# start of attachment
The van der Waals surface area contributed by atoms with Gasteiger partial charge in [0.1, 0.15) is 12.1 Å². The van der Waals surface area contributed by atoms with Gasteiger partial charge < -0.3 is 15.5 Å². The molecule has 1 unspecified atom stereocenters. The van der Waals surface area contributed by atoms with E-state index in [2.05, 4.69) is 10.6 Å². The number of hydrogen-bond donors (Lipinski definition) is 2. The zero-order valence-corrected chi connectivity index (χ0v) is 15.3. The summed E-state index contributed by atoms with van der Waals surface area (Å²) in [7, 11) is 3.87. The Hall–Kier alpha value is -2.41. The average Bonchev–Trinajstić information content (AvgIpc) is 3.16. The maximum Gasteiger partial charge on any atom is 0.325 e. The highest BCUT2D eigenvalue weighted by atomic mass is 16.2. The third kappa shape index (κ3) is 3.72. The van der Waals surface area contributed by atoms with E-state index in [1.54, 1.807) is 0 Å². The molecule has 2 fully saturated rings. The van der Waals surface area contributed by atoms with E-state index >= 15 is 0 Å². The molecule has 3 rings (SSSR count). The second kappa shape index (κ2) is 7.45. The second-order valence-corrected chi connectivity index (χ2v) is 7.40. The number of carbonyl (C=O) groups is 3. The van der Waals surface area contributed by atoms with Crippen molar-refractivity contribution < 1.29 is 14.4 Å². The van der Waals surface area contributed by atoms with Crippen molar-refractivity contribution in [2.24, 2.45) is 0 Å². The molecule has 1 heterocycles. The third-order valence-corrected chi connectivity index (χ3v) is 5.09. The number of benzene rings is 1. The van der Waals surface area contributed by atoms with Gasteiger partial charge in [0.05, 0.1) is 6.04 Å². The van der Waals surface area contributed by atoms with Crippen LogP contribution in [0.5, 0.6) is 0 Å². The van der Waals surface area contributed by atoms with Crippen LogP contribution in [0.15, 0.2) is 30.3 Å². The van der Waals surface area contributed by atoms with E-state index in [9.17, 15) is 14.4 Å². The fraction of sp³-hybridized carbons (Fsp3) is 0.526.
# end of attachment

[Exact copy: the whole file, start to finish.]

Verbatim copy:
The van der Waals surface area contributed by atoms with Gasteiger partial charge in [0.1, 0.15) is 12.1 Å². The van der Waals surface area contributed by atoms with Gasteiger partial charge < -0.3 is 15.5 Å². The molecule has 1 unspecified atom stereocenters. The van der Waals surface area contributed by atoms with E-state index in [2.05, 4.69) is 10.6 Å². The number of hydrogen-bond donors (Lipinski definition) is 2. The zero-order valence-corrected chi connectivity index (χ0v) is 15.3. The summed E-state index contributed by atoms with van der Waals surface area (Å²) in [7, 11) is 3.87. The Hall–Kier alpha value is -2.41. The average Bonchev–Trinajstić information content (AvgIpc) is 3.16. The maximum Gasteiger partial charge on any atom is 0.325 e. The highest BCUT2D eigenvalue weighted by atomic mass is 16.2. The third kappa shape index (κ3) is 3.72. The van der Waals surface area contributed by atoms with E-state index in [1.54, 1.807) is 0 Å². The molecule has 2 fully saturated rings. The van der Waals surface area contributed by atoms with E-state index >= 15 is 0 Å². The molecule has 3 rings (SSSR count). The second kappa shape index (κ2) is 7.45. The second-order valence-corrected chi connectivity index (χ2v) is 7.40. The number of carbonyl (C=O) groups is 3. The van der Waals surface area contributed by atoms with Crippen molar-refractivity contribution < 1.29 is 14.4 Å². The van der Waals surface area contributed by atoms with Crippen molar-refractivity contribution in [2.24, 2.45) is 0 Å². The molecule has 1 heterocycles. The third-order valence-corrected chi connectivity index (χ3v) is 5.09. The number of benzene rings is 1. The van der Waals surface area contributed by atoms with Gasteiger partial charge in [0.05, 0.1) is 6.04 Å². The van der Waals surface area contributed by atoms with Crippen LogP contribution in [0.5, 0.6) is 0 Å². The van der Waals surface area contributed by atoms with Crippen LogP contribution in [0.15, 0.2) is 30.3 Å². The van der Waals surface area contributed by atoms with E-state index in [9.17, 15) is 14.4 Å². The fraction of sp³-hybridized carbons (Fsp3) is 0.526.